Public Debt, Cloud Computing Technology, and Leadership Crisis in the 21st Century: The Role of ICT in Nigeria's Finance Sector

Public Debt, Cloud Computing Technology, and Leadership Crisis in the 21st Century: The Role of ICT in Nigeria's Finance Sector

Christian Ugwueze Amu, Nathaniel Chinedum Nwezeaku, Linus Eze Akujuobi, Benedict Anayochukwu Ozurunba, Sharon Nanyongo Njie, Ikedinachi Ayodele Power Wogu, Sanjay Misra
DOI: 10.4018/978-1-6684-7460-0.ch100
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Recent literature on the economies of developed and developing nations identify a rise in the records of public debts which most industrialized nations continue to acquire for the purpose of sustaining their economies. Consequently, Nigeria, in 2017, recorded alarming public debts of N19.16trn, representing 10.37% ratio of debt-to-GDP. These figures, scholars infer, explain the disturbing degree of decay inherent in major government infrastructures. Adopting the ‘debt overhanging theory', Marilyn's ex-post facto research design, and Creswell's mix-method research approaches, the authors interrogate arguments posited for or against public debt management with a view to proffering ICT and cloud technology as panacea for curbing the alarming rise in the cases of public debt crisis and the leadership crisis raging in the countries under review. A high degree of political rascality among the ruling elite and the lacking of viable ICT-oriented public debt management tools among African polities were observed. A re-orientation of the ruling class with ICT techniques was recommended.
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Background of the Study

Contemporary literature on the public debt of nations (Mba, Yuni, and Oburota, 2013; Streeck, 2013; Holtfrerich, Feld, Heun, Illing, Kirchgässner, Kocka, Schularick, Streeck, Wagschal, Walter, and Von Weizsäcker, 2016; Yared. 2019 & Bin, 2020) now abounds which indicates how adversely the phenomenon of public debt has affect established democratic capitalist economies since the beginning of the 1970s. Consequently, most scholars wondered why prosperous and developed nations of the world continued to amass so many public debts to themselves, especially between (1970–2000) (Cecchetti, Mohanty, & Zampolli, 2010 and Sineviciene, & Vasiliauskaite, 2012). The scenarios and consequences arising from haven amassed so many public debts had led to instances where the nations affected become vulnerable to most of the sudden changes taking place in world financial institutions. Changes that put these nations at great risks in areas like the general decline in political participation, growing tax resistance, rising inequality, week economic growth, and rising unemployment. The initial period of fiscal consolidation in the 1990s did not help matters as the records of public debt in the affected nations rose to 'dangerous', unimaginable, and unprecedented heights. The problem is that it has been yet forecasted to continue rising for the next four decades (Streeck, 2013 and Yared, 2019), as a result of the great recession that has been forecasted to followed that period.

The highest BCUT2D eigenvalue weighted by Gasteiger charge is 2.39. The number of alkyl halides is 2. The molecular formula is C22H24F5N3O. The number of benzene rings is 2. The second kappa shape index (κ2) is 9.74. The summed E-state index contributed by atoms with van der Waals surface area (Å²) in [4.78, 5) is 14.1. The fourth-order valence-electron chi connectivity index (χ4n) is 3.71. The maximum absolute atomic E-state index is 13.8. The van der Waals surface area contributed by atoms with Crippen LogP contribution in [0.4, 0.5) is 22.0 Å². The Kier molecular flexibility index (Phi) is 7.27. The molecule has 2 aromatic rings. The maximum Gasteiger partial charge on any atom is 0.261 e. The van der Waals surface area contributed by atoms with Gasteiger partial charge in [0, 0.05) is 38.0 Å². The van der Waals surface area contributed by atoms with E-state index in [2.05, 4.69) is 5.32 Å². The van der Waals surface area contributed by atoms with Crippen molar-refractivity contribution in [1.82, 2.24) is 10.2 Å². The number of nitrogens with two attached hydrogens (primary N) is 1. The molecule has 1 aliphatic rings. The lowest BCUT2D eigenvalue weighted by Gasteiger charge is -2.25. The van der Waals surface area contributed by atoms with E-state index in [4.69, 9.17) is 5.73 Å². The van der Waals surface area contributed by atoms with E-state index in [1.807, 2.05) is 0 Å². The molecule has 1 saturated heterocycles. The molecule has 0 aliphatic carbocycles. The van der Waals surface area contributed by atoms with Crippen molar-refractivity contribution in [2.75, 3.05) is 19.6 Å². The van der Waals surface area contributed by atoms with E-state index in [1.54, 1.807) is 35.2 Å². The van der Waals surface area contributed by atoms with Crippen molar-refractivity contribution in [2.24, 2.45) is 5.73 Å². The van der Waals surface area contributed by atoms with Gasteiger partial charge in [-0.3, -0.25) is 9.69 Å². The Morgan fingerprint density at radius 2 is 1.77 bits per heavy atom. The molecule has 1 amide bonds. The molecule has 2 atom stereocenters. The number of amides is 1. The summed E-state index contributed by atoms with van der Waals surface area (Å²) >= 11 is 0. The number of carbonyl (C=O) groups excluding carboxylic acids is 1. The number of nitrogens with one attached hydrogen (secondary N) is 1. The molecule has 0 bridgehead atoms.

Figure 1.

Projection of government debt-to-GDP ratio until 2060


Efforts made by the affected countries to consolidate and salvage their economies seem only to lead to a further decline in the degree of expenditures that states had initially budgeted to make. Ultimately, these scenarios lead to a depletion in the number of state-owned businesses. There is also the problem of the extensive retrenchment of workers. In the light of the foregoing issues, the urgent need to critically interrogate and to seek out ways of addressing the lackadaisical and reckless attitudes which political office holders manifest without much reservations, which itself, plunge their nations into an economic and political leadership crisis, necessitates the timely conduct and writing of this article.

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